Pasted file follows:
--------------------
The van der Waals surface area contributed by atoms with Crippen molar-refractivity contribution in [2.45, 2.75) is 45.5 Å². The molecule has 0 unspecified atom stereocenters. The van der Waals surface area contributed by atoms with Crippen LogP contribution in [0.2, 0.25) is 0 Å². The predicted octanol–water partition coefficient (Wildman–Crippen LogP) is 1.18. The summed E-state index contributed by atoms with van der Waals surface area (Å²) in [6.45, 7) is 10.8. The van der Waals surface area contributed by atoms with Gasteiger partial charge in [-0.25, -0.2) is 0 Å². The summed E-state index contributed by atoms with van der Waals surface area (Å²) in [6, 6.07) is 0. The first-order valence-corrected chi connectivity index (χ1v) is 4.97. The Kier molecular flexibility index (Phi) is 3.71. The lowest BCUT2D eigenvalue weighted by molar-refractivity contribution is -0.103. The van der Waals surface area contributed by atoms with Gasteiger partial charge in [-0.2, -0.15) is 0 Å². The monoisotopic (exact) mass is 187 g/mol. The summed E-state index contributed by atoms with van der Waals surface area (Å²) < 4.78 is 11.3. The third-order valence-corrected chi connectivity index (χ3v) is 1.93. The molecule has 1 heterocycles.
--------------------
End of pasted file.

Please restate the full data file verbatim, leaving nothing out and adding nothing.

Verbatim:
The van der Waals surface area contributed by atoms with Crippen molar-refractivity contribution in [2.45, 2.75) is 45.5 Å². The molecule has 0 unspecified atom stereocenters. The van der Waals surface area contributed by atoms with Crippen LogP contribution in [0.2, 0.25) is 0 Å². The predicted octanol–water partition coefficient (Wildman–Crippen LogP) is 1.18. The summed E-state index contributed by atoms with van der Waals surface area (Å²) in [6.45, 7) is 10.8. The van der Waals surface area contributed by atoms with Gasteiger partial charge in [-0.25, -0.2) is 0 Å². The summed E-state index contributed by atoms with van der Waals surface area (Å²) in [6, 6.07) is 0. The first-order valence-corrected chi connectivity index (χ1v) is 4.97. The Kier molecular flexibility index (Phi) is 3.71. The lowest BCUT2D eigenvalue weighted by molar-refractivity contribution is -0.103. The van der Waals surface area contributed by atoms with Gasteiger partial charge in [-0.2, -0.15) is 0 Å². The monoisotopic (exact) mass is 187 g/mol. The summed E-state index contributed by atoms with van der Waals surface area (Å²) < 4.78 is 11.3. The third-order valence-corrected chi connectivity index (χ3v) is 1.93. The molecule has 1 heterocycles.